I was driving yesterday and listening to a news programme when I heard the usual ‘XX declined to come on the programme but has provided the following statement…’. I have lost count of the times that I see the same position emerging particularly when there is a challenging subject under discussion or the organisation is being criticised. And I confess there have been many times in the past that I have accepted this position, when those at the top of an organisation refuse to face the cameras. But is this a missed opportunity?
Having a person represent the organisation by undertaking interviews is preferable. They can bring the words to life. They can explain the situation clearly and answer questions to clarify. They can demonstrate the emotions attached to the situation and show authenticity. Words are important but they can be taken to a whole new level when someone physically shares them. The mere act of being seen in public shows it is an open organisation that is not hiding from the situation that has developed.
So why does the default position seem to be to produce an often lengthy statement that then becomes voiced by an unknown and unrelated person? That person may but different emphasis and intonation than you had planned, and at worst could change the meaning of the statement and even impact on confidence in the business.
The more we see these statements, the more they become acceptable ways of communicating to those in leadership positions. Leaders have a huge responsibility to be accountable and to face up to public criticism and this is even more important when a crisis happens. If you accept a position as a senior leader in an organisation then conducting interviews should be part of the job description. It is not enough to agree the statement that will be written and emailed to the journalist. Leaders need to clear the diary and speak directly to the journalists.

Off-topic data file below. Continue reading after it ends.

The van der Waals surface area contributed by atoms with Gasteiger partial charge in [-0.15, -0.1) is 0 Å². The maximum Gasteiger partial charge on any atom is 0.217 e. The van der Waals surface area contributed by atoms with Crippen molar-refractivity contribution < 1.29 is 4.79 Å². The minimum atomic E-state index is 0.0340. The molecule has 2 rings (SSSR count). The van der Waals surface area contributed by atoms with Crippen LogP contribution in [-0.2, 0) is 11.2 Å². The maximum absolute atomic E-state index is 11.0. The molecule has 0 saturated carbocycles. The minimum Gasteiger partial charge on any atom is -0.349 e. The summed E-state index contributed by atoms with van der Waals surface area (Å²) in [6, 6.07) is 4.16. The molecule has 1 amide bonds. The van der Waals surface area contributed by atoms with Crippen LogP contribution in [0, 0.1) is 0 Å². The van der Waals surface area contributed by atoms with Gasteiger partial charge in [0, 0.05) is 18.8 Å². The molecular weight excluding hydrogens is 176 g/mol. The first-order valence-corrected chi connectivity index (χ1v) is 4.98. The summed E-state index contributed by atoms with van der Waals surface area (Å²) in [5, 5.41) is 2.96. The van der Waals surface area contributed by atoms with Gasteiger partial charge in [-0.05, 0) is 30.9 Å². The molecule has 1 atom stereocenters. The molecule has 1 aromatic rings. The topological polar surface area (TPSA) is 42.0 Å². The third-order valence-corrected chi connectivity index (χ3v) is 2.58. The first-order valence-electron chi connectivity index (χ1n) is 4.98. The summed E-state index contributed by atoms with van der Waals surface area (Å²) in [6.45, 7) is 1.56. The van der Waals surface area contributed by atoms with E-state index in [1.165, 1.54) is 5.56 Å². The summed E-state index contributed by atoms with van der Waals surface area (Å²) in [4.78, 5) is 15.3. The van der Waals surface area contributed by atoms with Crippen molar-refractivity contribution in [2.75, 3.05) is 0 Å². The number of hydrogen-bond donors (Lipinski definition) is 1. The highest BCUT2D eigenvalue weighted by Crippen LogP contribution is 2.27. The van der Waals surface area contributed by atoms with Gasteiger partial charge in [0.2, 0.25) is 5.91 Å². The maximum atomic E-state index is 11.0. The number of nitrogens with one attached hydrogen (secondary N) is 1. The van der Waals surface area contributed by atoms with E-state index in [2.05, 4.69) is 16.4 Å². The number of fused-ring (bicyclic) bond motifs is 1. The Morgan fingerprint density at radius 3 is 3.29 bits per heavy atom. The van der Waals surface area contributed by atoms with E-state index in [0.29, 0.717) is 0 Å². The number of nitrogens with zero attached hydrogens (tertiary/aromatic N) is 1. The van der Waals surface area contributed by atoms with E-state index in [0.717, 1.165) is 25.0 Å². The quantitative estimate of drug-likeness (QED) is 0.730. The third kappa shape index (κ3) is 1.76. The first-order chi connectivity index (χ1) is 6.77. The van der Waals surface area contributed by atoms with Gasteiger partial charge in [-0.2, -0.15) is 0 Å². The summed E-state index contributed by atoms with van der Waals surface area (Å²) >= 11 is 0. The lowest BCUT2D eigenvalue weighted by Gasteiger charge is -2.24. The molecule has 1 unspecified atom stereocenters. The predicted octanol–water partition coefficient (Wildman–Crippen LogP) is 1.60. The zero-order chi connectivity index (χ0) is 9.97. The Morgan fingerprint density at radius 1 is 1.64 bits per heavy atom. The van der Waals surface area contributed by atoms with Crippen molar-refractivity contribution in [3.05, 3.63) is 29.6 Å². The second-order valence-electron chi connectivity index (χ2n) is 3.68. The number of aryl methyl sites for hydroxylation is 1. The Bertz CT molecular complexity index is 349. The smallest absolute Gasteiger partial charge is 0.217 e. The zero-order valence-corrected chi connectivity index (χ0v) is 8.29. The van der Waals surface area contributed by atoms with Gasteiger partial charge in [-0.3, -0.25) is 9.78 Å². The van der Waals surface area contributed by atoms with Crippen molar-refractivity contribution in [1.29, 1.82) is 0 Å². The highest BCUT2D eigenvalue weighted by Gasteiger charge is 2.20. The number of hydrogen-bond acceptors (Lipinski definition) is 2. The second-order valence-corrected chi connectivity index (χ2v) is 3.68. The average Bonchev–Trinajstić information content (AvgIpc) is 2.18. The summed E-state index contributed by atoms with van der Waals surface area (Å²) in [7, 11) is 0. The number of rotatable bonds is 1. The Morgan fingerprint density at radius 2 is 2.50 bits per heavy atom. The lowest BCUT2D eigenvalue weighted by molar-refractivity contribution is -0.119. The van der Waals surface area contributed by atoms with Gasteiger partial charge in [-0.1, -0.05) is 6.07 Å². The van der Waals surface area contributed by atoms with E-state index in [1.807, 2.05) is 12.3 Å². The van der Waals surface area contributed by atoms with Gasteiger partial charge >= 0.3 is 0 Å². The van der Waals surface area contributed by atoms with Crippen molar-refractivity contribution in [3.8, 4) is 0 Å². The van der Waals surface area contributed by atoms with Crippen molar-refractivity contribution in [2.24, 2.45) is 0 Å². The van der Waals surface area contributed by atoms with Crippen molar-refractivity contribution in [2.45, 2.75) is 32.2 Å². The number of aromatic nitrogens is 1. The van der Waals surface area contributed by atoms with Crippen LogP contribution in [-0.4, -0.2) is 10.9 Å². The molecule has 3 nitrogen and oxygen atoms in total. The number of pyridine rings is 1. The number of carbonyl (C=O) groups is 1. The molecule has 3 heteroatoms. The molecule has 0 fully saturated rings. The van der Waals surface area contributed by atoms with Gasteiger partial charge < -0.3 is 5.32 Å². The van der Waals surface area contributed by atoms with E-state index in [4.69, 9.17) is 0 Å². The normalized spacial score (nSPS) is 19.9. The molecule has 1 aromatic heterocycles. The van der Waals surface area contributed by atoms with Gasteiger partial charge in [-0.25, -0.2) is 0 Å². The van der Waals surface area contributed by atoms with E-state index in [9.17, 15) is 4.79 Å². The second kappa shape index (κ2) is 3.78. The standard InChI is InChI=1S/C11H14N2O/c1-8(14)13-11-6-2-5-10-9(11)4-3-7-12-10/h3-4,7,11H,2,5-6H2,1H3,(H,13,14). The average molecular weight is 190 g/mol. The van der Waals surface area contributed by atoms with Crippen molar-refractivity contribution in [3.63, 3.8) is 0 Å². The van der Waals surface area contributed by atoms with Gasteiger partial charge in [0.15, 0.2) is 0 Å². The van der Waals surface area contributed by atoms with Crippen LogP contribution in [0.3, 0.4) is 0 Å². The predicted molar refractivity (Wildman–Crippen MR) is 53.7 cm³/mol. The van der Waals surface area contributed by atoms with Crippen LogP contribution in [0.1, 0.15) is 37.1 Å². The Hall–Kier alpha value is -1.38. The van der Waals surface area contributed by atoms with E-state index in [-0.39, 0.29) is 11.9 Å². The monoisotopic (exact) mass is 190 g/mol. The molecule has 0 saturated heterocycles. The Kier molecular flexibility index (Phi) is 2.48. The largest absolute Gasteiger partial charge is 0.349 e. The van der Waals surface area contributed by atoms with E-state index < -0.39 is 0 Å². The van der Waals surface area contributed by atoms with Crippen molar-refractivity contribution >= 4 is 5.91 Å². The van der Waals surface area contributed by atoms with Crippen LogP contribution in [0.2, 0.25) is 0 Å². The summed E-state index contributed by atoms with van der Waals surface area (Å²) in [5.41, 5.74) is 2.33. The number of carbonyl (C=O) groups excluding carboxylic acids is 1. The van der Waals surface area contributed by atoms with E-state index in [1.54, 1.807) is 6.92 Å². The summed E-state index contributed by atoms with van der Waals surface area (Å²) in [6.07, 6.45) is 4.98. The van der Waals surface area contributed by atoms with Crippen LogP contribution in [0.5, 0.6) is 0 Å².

Media training was once a critical element of leadership development. For many businesses as they had to tighten their belt and reduce costs media training was scaled back and may have disappeared. A failure to fund media training added to a feeling that it wasn’t important any more, after all we have social media to do what we need to now – don’t we? In short the answer is no. The past two years of the pandemic have demonstrated the importance of effective media relations and of carrying out media interviews. It is time to bring back the training and to make it a priority for those leading organisations.
Developing media statements to respond to issues is important but it should not be the only way of communicating. It is time to push for media interviews to become a central part of the communication plan if we are really going to effectively deal with situations.